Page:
Crowe said that his arrival at Rolling Stone was perfectly timed. The editors, he said, were looking for someone to report on rock ‘n’ roll bands that appealed to teenagers, which at that point included Black Sabbath and other “heavy metal” groups.

“So I spent a few years, when I should have been graduating high school and going to college, traveling around the country with groups like the Allman Brothers,” he said. “And while I was doing all this traveling, my parents kept telling me that I was missing a wonderful and important part of my life. Finally, in the summer of 1979, I realized they were right. I missed high school and college and wanted a chance to experience it.”

And so Cameron Crowe, contributing editor of Rolling Stone, became Dave Cameron, high school senior. What Dave Cameron discovered was that many teenagers lived in the fast lane when it came to sex and drinking. Drugs, he found out, were not very popular. “I went through my drug phase in junior high,” many seniors told him.

Crowe kept mental notes of events he saw, and talked into a small tape recorder as soon as he was alone. On his first day at school, he walked into a journalism classroom where he met Linda Barrett, one of the school’s most popular girls. She befriended the bewildered Crowe, and introduced him to the teachers and students who make up the book.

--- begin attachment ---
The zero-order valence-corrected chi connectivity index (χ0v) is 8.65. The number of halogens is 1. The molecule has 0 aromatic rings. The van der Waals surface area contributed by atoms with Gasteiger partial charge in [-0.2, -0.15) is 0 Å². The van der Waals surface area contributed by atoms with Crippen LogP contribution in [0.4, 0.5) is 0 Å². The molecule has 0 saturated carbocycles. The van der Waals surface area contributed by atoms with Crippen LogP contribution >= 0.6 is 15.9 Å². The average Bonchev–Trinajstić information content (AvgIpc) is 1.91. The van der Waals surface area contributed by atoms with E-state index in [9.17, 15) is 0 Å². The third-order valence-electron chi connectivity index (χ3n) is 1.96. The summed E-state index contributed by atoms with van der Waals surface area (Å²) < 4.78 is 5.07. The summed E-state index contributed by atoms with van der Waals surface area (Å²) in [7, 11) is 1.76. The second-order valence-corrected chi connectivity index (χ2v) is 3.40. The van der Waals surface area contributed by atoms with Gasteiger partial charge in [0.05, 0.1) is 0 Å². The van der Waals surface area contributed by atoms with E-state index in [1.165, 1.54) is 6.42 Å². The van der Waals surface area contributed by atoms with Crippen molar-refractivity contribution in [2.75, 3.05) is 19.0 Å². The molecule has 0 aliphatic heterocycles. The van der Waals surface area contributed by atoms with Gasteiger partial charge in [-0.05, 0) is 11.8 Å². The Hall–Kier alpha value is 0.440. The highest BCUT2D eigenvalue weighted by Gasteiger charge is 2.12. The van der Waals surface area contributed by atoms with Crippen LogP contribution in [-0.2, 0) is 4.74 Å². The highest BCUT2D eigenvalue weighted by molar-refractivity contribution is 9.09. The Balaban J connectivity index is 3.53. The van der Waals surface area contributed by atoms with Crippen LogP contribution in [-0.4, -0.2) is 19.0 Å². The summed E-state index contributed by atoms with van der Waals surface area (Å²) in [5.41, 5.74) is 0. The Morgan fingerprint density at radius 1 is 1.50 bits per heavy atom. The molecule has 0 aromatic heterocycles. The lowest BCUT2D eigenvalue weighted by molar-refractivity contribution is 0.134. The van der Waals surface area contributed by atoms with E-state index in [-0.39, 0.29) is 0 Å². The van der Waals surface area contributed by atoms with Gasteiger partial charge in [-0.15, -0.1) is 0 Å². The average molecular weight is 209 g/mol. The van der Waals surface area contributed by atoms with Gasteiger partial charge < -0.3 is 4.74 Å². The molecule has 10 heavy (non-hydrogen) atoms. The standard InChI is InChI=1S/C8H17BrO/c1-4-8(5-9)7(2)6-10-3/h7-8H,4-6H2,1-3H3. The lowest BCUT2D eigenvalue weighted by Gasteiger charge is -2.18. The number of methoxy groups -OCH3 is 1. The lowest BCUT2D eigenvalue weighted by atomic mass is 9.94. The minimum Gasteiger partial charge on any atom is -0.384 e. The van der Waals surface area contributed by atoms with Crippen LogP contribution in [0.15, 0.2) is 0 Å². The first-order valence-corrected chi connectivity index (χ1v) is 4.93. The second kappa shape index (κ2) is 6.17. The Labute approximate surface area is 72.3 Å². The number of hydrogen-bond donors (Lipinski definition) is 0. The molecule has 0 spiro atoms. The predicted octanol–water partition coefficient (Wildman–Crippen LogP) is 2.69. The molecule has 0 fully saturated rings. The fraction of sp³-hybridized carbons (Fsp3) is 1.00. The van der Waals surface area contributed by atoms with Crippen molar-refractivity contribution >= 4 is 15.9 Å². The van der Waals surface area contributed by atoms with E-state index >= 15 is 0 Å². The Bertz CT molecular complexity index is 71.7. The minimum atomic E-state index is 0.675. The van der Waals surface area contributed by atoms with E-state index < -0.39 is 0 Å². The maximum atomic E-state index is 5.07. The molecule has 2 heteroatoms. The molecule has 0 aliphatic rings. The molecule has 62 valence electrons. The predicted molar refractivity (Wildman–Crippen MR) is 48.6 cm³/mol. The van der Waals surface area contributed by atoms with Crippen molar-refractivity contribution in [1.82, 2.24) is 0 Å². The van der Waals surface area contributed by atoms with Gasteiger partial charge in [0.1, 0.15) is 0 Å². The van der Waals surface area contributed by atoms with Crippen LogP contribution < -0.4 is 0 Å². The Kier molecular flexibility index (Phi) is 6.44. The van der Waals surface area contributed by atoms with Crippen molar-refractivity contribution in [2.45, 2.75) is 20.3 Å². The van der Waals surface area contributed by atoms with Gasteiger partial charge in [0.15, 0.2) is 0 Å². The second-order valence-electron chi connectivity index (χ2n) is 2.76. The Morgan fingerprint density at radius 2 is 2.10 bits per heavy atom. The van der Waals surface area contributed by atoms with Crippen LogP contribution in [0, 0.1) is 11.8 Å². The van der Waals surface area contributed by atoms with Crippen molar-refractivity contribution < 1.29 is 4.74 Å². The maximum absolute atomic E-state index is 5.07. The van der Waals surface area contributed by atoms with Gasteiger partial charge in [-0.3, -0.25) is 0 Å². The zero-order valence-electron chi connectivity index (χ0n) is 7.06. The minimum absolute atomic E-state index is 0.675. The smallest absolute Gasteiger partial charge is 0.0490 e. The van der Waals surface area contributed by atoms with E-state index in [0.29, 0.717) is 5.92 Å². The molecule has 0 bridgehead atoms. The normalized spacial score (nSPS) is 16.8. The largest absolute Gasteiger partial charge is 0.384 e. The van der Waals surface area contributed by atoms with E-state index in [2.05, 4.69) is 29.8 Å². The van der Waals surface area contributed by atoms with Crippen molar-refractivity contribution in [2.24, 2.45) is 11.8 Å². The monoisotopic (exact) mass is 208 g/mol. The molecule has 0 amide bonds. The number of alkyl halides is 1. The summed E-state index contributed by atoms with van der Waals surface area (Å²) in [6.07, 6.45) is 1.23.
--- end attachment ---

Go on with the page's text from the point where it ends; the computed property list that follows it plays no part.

And what did he learn of the youth of today?

“They’re conservative,” Crowe said, without hesitation. “They’re Reagan children. It’s scary.”

For legal reasons, his publisher, Simon and Schuster, insisted that the name of the school be changed, as well as all the names of the people he met there, some of whom went through humiliating experiences, often sexually related. “I told Linda Barrett who I was and what I was doing three months before graduation,” said Crowe, who did not date any of his classmates. “She loved the idea and thought it would be exciting to see her experiences in print.”

So, apparently, did the other seniors, once they were told of Crowe’s plan. Crowe conceded that teenagers today do not read much, but he is hopeful that they may soon see a movie based on his book.

A spokesman for Universal said yesterday that a director has been selected and that the film on Ridgemont High will be called Fast Times.

Crowe did not receive a high school diploma from the school he calls Ridgemont—he wasn’t graded while he was there—and he still hasn’t made it to college. He probably won’t do either for some time now, because he wants to turn his attention to his next project, a biography of Neil Young, the singer-songwriter.

“I’ve moved out of my parents’ home again and into a ‘house on stilts’ in the Hollywood Hills,” Crowe said. “I think what I learned in all this was to relax and what kind of adult I didn’t want to be. Looking at some of those conservative kids, I realized I never want to be a businessman and stop rocking and rolling.”

Courtesy of Philadelphia Inquirer – Kevin L. Goldman – September 29, 1981